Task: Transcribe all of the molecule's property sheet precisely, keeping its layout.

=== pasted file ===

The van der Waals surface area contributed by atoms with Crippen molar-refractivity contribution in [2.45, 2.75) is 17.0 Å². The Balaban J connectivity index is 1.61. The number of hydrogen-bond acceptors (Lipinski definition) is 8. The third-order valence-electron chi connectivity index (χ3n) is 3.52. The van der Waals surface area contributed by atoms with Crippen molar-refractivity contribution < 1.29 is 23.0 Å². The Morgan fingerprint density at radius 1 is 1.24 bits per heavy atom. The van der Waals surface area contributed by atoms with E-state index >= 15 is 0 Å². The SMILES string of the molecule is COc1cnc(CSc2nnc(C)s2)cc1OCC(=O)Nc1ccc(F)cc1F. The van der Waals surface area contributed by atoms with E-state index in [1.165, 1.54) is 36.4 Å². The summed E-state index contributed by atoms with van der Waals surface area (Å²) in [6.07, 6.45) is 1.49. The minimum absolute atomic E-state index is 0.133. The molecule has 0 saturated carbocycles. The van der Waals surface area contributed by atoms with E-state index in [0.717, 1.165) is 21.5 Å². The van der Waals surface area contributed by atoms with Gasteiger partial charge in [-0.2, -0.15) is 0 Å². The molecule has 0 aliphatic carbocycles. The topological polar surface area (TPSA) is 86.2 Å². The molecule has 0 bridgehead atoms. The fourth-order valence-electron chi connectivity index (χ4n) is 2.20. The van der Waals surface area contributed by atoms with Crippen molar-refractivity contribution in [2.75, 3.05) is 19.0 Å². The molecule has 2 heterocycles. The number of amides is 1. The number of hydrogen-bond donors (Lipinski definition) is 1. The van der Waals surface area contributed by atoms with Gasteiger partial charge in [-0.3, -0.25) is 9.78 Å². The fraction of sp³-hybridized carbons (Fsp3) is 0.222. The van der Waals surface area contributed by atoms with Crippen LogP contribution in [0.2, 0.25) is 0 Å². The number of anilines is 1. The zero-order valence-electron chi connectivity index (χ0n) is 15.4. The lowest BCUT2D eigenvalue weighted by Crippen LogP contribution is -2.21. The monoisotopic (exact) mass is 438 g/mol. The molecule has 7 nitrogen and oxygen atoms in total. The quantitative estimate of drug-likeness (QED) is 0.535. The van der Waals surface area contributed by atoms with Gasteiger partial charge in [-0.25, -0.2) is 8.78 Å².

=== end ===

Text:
The van der Waals surface area contributed by atoms with Crippen molar-refractivity contribution in [2.45, 2.75) is 17.0 Å². The Balaban J connectivity index is 1.61. The number of hydrogen-bond acceptors (Lipinski definition) is 8. The third-order valence-electron chi connectivity index (χ3n) is 3.52. The van der Waals surface area contributed by atoms with Crippen molar-refractivity contribution < 1.29 is 23.0 Å². The Morgan fingerprint density at radius 1 is 1.24 bits per heavy atom. The van der Waals surface area contributed by atoms with E-state index >= 15 is 0 Å². The SMILES string of the molecule is COc1cnc(CSc2nnc(C)s2)cc1OCC(=O)Nc1ccc(F)cc1F. The van der Waals surface area contributed by atoms with E-state index in [1.165, 1.54) is 36.4 Å². The summed E-state index contributed by atoms with van der Waals surface area (Å²) in [6.07, 6.45) is 1.49. The minimum absolute atomic E-state index is 0.133. The molecule has 0 saturated carbocycles. The van der Waals surface area contributed by atoms with E-state index in [0.717, 1.165) is 21.5 Å². The van der Waals surface area contributed by atoms with Gasteiger partial charge in [-0.2, -0.15) is 0 Å². The molecule has 0 aliphatic carbocycles. The topological polar surface area (TPSA) is 86.2 Å². The molecule has 0 bridgehead atoms. The fourth-order valence-electron chi connectivity index (χ4n) is 2.20. The van der Waals surface area contributed by atoms with Crippen molar-refractivity contribution in [2.75, 3.05) is 19.0 Å². The molecule has 2 heterocycles. The number of amides is 1. The number of hydrogen-bond donors (Lipinski definition) is 1. The van der Waals surface area contributed by atoms with Gasteiger partial charge in [-0.3, -0.25) is 9.78 Å². The fraction of sp³-hybridized carbons (Fsp3) is 0.222. The van der Waals surface area contributed by atoms with Crippen LogP contribution in [0.2, 0.25) is 0 Å². The number of anilines is 1. The zero-order valence-electron chi connectivity index (χ0n) is 15.4. The lowest BCUT2D eigenvalue weighted by Crippen LogP contribution is -2.21. The monoisotopic (exact) mass is 438 g/mol. The molecule has 7 nitrogen and oxygen atoms in total. The quantitative estimate of drug-likeness (QED) is 0.535. The van der Waals surface area contributed by atoms with Gasteiger partial charge in [-0.25, -0.2) is 8.78 Å².